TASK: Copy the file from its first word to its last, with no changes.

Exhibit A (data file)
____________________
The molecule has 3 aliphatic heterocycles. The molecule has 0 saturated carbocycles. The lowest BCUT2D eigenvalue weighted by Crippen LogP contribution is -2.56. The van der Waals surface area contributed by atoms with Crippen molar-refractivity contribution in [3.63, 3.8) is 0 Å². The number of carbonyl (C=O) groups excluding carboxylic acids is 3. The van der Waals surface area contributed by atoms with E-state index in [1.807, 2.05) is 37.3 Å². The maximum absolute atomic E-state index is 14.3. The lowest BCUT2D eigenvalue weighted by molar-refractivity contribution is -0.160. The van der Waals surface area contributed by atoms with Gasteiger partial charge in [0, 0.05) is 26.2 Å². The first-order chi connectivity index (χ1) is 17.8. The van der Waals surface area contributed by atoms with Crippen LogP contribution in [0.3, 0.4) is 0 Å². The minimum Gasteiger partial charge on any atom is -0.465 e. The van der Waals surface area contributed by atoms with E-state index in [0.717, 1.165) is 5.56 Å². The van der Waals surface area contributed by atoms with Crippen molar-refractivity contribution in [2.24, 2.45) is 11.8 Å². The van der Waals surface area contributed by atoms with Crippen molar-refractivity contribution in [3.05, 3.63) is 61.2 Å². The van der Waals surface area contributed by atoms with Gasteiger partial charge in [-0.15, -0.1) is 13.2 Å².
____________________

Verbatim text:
The molecule has 3 aliphatic heterocycles. The molecule has 0 saturated carbocycles. The lowest BCUT2D eigenvalue weighted by Crippen LogP contribution is -2.56. The van der Waals surface area contributed by atoms with Crippen molar-refractivity contribution in [3.63, 3.8) is 0 Å². The number of carbonyl (C=O) groups excluding carboxylic acids is 3. The van der Waals surface area contributed by atoms with E-state index in [1.807, 2.05) is 37.3 Å². The maximum absolute atomic E-state index is 14.3. The lowest BCUT2D eigenvalue weighted by molar-refractivity contribution is -0.160. The van der Waals surface area contributed by atoms with Gasteiger partial charge in [0, 0.05) is 26.2 Å². The first-order chi connectivity index (χ1) is 17.8. The van der Waals surface area contributed by atoms with Crippen LogP contribution in [0.3, 0.4) is 0 Å². The minimum Gasteiger partial charge on any atom is -0.465 e. The van der Waals surface area contributed by atoms with E-state index in [0.717, 1.165) is 5.56 Å². The van der Waals surface area contributed by atoms with Crippen molar-refractivity contribution in [2.24, 2.45) is 11.8 Å². The van der Waals surface area contributed by atoms with Crippen molar-refractivity contribution in [3.05, 3.63) is 61.2 Å². The van der Waals surface area contributed by atoms with Gasteiger partial charge in [-0.15, -0.1) is 13.2 Å².